How Physical Trauma from Seizures can Possibly Cause the Eyelids to Droop (Ptosis)
Thank you for your question. You state in your question that you’ve been dealing with something called “fits” for the past 9 to 10 years. But with medications, you are currently under control and that you are concerned about the left upper eyelid being lower than the right upper eyelid. Well, certainly I can share with you my approach to what I see with the photos and this is of course in the absence of a physical examination. A little bit of background, I’m a Board-certified cosmetic surgeon and Fellowship-trained oculofacial plastic and reconstructive surgeon. I have been in practice in Manhattan and Long Island for over 20 years. And dealing with eye asymmetry particularly with the condition called ptosis has been a very significant part of my career. And I think I can certainly share with you my approach to doing an evaluation and then recommendations.
So with the understanding that the term “fits” as you’re describing it is synonymous with the term seizures or epileptic seizure, I think that at least we can establish that you have had these seizures which required some medications to take under control. I would wonder if during any of these episodes, whether you had trauma that caused swelling of the eye area or bleeding or hematoma in these areas which would make me think of something like, as far as the difference in the position, as a trauma induced ptosis but let’s backtrack a little bit. The left upper lid being lower than the right upper eyelid, basically I refer to as ptosis. Ptosis meaning drooping and the ideology of ptosis is very important.
Is it caused by something, as described, trauma? Now in traumatic ptosis, what happens is there is a trauma, whether it’s a physical assault, a motor vehicle accident or something that causes a tremendous amount of swelling that can cause the muscle, the levator muscle, the muscle that lifts the eyelid to stretch or detach so that the eyelid droops. That’s traumatic ptosis. Then there is something called neurogenic ptosis which means there is a neurologic issue. Now this can’t be diagnosed with just photos alone. I would recommend that you see a neuro-ophthalmologist to check your eye movements to determine whether or not there are other eye muscle abnormalities that are occurring with the ptosis and whether further investigation or imaging would be indicated. Now that being said, I can tell you that the more common solution that we offer for ptosis that’s not neurogenic or caused by a neurological issue but is caused simply by the eyelid muscle being stretched or separated is basically ptosis surgery. And we do something where we actually move the muscle that lifts the eyelid whether we shorten it or move it forward and we reattach it.
And when we’re doing this, this is based on the examination and a ptosis evaluation. Now in a ptosis evaluation, basically I’m looking at the position of the eyelid, the eye muscle function by having the patient look down and look up. I’m looking at other ophthalmologically relevant features or signs and then I determine whether or not this is something that would be amenable to this type of surgery. When we do ptosis surgery, after the muscle is placed, I ask the patient to open their eyes, I have them sit up so I can look at their eyes when they’re sitting up and I make the adjustments necessary.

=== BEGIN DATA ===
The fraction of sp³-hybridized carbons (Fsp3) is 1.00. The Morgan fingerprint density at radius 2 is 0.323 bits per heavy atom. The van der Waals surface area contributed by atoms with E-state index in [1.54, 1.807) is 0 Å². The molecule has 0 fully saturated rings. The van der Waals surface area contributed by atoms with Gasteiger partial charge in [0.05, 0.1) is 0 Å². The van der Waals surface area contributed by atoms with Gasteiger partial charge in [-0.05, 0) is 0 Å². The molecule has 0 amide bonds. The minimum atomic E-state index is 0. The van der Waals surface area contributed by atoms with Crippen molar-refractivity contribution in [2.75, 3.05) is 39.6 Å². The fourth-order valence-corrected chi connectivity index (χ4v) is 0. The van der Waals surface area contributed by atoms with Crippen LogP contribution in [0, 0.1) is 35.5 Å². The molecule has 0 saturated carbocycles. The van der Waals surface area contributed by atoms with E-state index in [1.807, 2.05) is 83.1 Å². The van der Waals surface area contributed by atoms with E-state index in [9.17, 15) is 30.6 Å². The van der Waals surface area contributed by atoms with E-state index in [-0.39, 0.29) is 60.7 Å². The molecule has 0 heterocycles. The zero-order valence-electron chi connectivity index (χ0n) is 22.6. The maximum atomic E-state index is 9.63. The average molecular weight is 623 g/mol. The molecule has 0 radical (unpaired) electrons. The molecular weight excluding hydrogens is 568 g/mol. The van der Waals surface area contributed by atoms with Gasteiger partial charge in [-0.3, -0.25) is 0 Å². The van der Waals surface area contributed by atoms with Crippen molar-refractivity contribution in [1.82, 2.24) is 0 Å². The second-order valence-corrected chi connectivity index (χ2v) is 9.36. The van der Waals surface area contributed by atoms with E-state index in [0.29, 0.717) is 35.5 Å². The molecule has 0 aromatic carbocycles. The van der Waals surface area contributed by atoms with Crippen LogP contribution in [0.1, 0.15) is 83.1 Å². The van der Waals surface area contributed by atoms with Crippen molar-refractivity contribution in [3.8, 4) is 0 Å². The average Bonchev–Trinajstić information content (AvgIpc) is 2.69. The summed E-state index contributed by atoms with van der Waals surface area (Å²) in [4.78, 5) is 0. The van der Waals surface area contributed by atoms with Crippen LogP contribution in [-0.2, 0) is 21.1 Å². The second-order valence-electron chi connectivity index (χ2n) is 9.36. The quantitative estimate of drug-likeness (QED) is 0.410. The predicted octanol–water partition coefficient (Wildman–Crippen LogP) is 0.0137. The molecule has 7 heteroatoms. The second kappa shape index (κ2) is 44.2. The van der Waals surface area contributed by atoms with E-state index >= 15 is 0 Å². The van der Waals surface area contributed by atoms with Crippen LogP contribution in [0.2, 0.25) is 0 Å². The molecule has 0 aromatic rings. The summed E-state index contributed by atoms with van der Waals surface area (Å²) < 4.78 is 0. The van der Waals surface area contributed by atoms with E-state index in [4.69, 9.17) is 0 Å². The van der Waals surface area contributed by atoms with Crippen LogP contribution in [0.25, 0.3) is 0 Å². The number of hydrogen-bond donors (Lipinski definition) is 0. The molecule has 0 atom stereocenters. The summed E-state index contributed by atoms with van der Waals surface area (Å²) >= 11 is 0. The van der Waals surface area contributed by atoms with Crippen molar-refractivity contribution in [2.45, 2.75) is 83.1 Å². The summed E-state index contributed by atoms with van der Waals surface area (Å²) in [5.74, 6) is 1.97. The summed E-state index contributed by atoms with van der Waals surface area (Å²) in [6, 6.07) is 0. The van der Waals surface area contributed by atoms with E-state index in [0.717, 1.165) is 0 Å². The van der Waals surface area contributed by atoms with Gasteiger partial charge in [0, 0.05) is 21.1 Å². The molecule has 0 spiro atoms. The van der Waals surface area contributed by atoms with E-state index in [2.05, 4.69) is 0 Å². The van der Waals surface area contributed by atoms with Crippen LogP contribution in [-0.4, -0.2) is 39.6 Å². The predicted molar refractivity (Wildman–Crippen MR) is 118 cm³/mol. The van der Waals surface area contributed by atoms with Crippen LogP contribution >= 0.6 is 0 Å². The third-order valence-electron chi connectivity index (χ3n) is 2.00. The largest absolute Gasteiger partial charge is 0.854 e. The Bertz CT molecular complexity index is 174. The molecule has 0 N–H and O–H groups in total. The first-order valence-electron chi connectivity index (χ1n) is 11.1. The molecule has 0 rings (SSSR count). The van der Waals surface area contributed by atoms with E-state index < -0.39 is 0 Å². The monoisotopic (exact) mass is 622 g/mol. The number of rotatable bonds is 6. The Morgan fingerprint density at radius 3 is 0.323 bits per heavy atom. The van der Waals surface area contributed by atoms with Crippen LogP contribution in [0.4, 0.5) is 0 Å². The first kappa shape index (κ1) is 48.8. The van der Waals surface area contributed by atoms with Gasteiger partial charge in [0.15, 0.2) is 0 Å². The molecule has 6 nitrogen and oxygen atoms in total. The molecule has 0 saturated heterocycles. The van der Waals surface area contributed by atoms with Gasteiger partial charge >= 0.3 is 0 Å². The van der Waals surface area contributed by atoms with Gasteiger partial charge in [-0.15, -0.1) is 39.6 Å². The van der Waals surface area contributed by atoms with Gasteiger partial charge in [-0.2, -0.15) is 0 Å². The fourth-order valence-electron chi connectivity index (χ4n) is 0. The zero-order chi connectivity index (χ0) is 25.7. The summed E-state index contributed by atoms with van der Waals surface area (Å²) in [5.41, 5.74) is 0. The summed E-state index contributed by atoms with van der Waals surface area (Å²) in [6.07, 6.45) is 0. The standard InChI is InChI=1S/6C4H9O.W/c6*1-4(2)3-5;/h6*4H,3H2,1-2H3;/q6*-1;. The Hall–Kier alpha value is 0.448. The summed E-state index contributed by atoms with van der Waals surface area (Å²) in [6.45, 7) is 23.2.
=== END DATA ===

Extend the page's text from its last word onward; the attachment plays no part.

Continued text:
And then we lay them back and we do this a couple of times until we get the satisfactory height, shape and contour to maximize symmetry. Basically, the golden rule is it should look good in the operating room otherwise, it won’t look good outside of it. Now, a certain percentage of people do need some type of enhancement whether it’s overcorrection or undercorrection but that’s part of the reality of doing this type of surgery. So I think it’s best for you to see an ophthalmologist or a neuro-ophthalmologist specifically first to rule out the other neurologic basis and to make sure that there are no other neurologic cause that needs to be pursued. Once that’s accomplished and you’re cleared of that, then an oculoplastic surgeon should be able to help you with the ptosis surgically. So I hope that was helpful, I wish you the best of luck and thank you for your question.
The septum pellucidum, is a thin, triangular, vertical double membrane separating the anterior horns of the left and right lateral ventricles of the brain. It runs as a sheet from the…By: Audiopedia
Gamma-aminobutyric acid, or GABA, is the primary INHIBITORY neurotransmitter in the mature brain. It REDUCES neuronal activity of target cells through its binding to GABA receptors…By: Alila Medical Media
When you get the jarred baby foods, do you have a preference of how you fortify them? i do not have a preference. I do have a couple of tricks. When you're getting to the jar of…By: The Children's Hospital of Philadelphia
(classical music) - Hi I'm Cristen Conger, and this is Brain Stuff. Have you ever seen someone sleepwalking? It's a little bit creepy, right? They might have glassy eyes or…By: BrainStuff - HowStuffWorks
Thank you for your question. You state in your question that you’ve been dealing with something called “fits” for the past 9 to 10 years. But with medications, you are currently under…By: Amiya Prasad, M.D.